Due date for subpoenaed City, CRA documents comes and goes

By: Mariel Carbone | WCTV Eyewitness News
July 11, 2017

TALLAHASSEE, Fla. (WCTV) – A critical deadline in an FBI investigation into downtown development deals in the Capital City has come and gone.

Two federal subpoenas demanded that the City of Tallahassee and the Community Redevelopment Agency turn over all documents related to communication with a list of power players in town. Those documents were to be handed over by 9 a.m. Tuesday to a grand jury.

However, the City has yet to turn over those documents. As of early evening, the City Attorney’s office was still coordinating with the FBI to determine how best to deliver the thousands of electronic documents.

"It's a very bold subpoena, a lot of information is requested,” said David Moye, who formerly worked with the U.S. Attorney’s Office and now handles personal injury.

Moye said it’s not uncommon for agents to coordinate the delivery of documents and that the “due date” was probably just the beginning of that grand jury session. That doesn’t necessarily mean the grand jury will look at the case at that time, as it deals with several cases at once.

The grand jury meets once a month for about a week, Tuesday to Friday. Moye said their sole purpose is to determine if any laws were broken.

"They will not give advice. And they will not come up with recommendations for improving the system. They'll look into it to see if there is probable cause and if they believe a federal crime was committed,” he said.

If it’s determined that a crime was committed, an indictment will be made. If not, the grand jury will return a “no true bill.”

As the due date passed at the courthouse, blocks away the Leon County Commission was also discussing the future of the Downtown CRA.

"The FBI doesn't show up for a prayer meeting, or a praise session,” said County Commissioner Bill Proctor.

Proctor was calling for an immediate withdraw from the Downtown CRA because of the investigation. He wanted that to be reflected in the 2017-2018 fiscal year budget, which the commission was making a tentative vote on.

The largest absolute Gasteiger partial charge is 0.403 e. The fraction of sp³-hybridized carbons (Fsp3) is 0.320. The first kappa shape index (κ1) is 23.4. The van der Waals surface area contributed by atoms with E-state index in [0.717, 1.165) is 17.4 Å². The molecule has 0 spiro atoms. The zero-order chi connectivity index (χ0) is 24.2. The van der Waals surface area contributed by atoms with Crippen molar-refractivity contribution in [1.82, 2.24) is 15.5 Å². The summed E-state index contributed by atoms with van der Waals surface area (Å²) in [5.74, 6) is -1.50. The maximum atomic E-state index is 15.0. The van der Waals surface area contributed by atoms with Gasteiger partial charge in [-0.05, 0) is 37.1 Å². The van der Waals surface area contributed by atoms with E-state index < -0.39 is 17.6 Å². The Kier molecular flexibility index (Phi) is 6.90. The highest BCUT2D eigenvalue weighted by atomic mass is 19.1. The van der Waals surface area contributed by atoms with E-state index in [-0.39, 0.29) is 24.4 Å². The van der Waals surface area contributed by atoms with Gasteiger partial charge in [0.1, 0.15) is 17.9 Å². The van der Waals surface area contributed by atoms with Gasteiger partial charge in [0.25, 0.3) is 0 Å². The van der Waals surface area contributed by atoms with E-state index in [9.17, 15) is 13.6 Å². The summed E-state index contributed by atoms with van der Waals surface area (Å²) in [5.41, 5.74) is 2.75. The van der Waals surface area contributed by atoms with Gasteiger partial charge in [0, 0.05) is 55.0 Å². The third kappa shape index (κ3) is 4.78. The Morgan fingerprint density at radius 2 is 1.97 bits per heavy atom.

"Unfortunately, our names and reputations are affected when the agency we serve on is under FBI review. Not only is the FBI investigation a wakeup call, but it is a call that compels a heightened focus, on our part, over operational details for which we hold oversight,” he said.

The County was already considering dissolving the Downtown CRA. The discussion began back at its annual retreat in January, with the commission looking at it as a way to offset a loss of funds from a potential Homestead Tax Exemption. Commissioners have also said that the downtown is no longer a blighted area. The idea was to dissolve it by fiscal year 2020, with the process being reflected in the upcoming budget.

"My support of sun setting the Downtown CRA is simply that the work in the Downtown CRA is done,” said Commissioner Nick Maddox, who is the chair of the CRA board.

Commissioner Mary Ann Lindley and Kristin Dozier made similar remarks, stating that the decision to dissolve the Downtown CRA has nothing to do with the FBI probe.

Ultimately, the Commission voted 6-1 to support the budget as is, with the dissolution of the CRA set for 2020. Commissioner Proctor was the only one voting against the budget because it did not reflect a dissolution of the CRA for the 2017-2018 fiscal year.

County Administrator Vince Long sent out a letter immediately following the meeting to City Manager Rick Fernandez notifying the city of the county’s intention.

"We would begin to work on that process beginning tomorrow,” said Long.

But, the decision is not a unilateral one. The County, City and CRA Board must all come to an agreement. If all agree, the process could move quickly.

“It’s not a process that would conceivably take very long,” said Long. “If the City Commission’s action were the same as the County’s then it would be very quick.”

Despite movement on the front of dissolving the Downtown CRA, the discussion of the CRA isn’t going anywhere any time soon.

"This has been going on for a while, and this will continue to be a thorough investigation,” said Moye.

The CRA will hold its first meeting since news broke of the investigation on Thursday at 9:30 a.m.



 
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